Limits...
The controversial nature of the Weissella genus: technological and functional aspects versus whole genome analysis-based pathogenic potential for their application in food and health.

Abriouel H, Lerma LL, Casado Muñoz Mdel C, Montoro BP, Kabisch J, Pichner R, Cho GS, Neve H, Fusco V, Franz CM, Gálvez A, Benomar N - Front Microbiol (2015)

Bottom Line: Despite the use of several Weissella (W.) strains for biotechnological and probiotic purposes, certain species of this genus were found to act as opportunistic pathogens, while strains of W. ceti were recognized to be pathogenic for farmed rainbow trout.Moreover, we detected several antibiotic resistance-encoding genes, whose presence could increase the potential pathogenicity of some strains, but should not be regarded as an excluding trait for beneficial weissellas, as long as these genes are not present on mobile genetic elements.In this sense, the application of W. confusa and W. cibaria strains as starter cultures or as probiotics should be approached with caution, by carefully selecting strains that lack pathogenic potential.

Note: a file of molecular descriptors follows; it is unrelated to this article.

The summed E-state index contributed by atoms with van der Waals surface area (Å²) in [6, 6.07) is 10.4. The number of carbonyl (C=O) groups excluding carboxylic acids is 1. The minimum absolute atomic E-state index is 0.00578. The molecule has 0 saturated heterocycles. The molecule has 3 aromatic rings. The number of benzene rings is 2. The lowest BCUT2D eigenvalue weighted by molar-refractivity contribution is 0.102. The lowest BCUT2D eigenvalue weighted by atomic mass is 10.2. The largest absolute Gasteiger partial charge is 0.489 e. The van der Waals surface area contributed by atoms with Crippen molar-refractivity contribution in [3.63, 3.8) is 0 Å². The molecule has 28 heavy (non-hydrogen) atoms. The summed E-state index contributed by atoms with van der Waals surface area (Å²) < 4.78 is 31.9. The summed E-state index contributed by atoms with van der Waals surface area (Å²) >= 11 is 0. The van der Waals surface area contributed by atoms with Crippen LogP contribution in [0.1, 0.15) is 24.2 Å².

View Article: PubMed Central - PubMed

Affiliation: Área de Microbiología, Departamento de Ciencias de la Salud, Facultad de Ciencias Experimentales, Universidad de Jaén , Jaén, Spain.

ABSTRACT